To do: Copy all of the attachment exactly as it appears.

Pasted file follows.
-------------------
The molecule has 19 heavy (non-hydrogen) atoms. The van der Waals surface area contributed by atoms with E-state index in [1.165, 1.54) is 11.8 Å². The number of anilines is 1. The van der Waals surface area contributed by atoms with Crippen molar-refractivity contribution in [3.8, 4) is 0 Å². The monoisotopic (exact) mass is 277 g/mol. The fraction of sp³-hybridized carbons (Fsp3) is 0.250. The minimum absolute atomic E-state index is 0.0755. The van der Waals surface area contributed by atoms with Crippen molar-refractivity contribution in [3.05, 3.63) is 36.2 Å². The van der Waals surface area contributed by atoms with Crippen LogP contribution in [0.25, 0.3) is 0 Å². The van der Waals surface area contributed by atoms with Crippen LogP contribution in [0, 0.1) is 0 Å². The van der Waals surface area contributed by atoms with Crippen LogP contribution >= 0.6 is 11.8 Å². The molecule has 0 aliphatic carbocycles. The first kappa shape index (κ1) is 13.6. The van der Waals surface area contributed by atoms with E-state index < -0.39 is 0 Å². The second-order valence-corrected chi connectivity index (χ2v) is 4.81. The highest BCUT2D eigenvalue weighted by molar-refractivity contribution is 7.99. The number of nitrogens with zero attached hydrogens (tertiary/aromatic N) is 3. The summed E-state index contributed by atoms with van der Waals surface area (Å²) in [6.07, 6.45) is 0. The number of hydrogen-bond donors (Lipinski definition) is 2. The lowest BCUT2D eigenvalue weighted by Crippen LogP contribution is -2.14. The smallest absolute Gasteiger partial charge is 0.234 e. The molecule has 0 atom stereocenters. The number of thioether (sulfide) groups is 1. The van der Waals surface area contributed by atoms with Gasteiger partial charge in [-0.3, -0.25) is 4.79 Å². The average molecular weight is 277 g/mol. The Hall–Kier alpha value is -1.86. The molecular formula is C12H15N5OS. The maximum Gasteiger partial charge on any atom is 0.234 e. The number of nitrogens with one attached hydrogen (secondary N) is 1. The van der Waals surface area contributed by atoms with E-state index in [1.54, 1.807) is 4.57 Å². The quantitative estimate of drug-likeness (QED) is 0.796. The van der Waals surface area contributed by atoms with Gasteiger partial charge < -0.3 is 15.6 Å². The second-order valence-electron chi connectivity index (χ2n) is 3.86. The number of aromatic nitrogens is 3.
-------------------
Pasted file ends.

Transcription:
The molecule has 19 heavy (non-hydrogen) atoms. The van der Waals surface area contributed by atoms with E-state index in [1.165, 1.54) is 11.8 Å². The number of anilines is 1. The van der Waals surface area contributed by atoms with Crippen molar-refractivity contribution in [3.8, 4) is 0 Å². The monoisotopic (exact) mass is 277 g/mol. The fraction of sp³-hybridized carbons (Fsp3) is 0.250. The minimum absolute atomic E-state index is 0.0755. The van der Waals surface area contributed by atoms with Crippen molar-refractivity contribution in [3.05, 3.63) is 36.2 Å². The van der Waals surface area contributed by atoms with Crippen LogP contribution in [0.25, 0.3) is 0 Å². The van der Waals surface area contributed by atoms with Crippen LogP contribution in [0, 0.1) is 0 Å². The van der Waals surface area contributed by atoms with Crippen LogP contribution >= 0.6 is 11.8 Å². The molecule has 0 aliphatic carbocycles. The first kappa shape index (κ1) is 13.6. The van der Waals surface area contributed by atoms with E-state index < -0.39 is 0 Å². The second-order valence-corrected chi connectivity index (χ2v) is 4.81. The highest BCUT2D eigenvalue weighted by molar-refractivity contribution is 7.99. The number of nitrogens with zero attached hydrogens (tertiary/aromatic N) is 3. The summed E-state index contributed by atoms with van der Waals surface area (Å²) in [6.07, 6.45) is 0. The number of hydrogen-bond donors (Lipinski definition) is 2. The lowest BCUT2D eigenvalue weighted by Crippen LogP contribution is -2.14. The smallest absolute Gasteiger partial charge is 0.234 e. The molecule has 0 atom stereocenters. The number of thioether (sulfide) groups is 1. The van der Waals surface area contributed by atoms with Gasteiger partial charge in [-0.3, -0.25) is 4.79 Å². The average molecular weight is 277 g/mol. The Hall–Kier alpha value is -1.86. The molecular formula is C12H15N5OS. The maximum Gasteiger partial charge on any atom is 0.234 e. The number of nitrogens with one attached hydrogen (secondary N) is 1. The van der Waals surface area contributed by atoms with E-state index in [1.54, 1.807) is 4.57 Å². The quantitative estimate of drug-likeness (QED) is 0.796. The van der Waals surface area contributed by atoms with Gasteiger partial charge < -0.3 is 15.6 Å². The second-order valence-electron chi connectivity index (χ2n) is 3.86. The number of aromatic nitrogens is 3.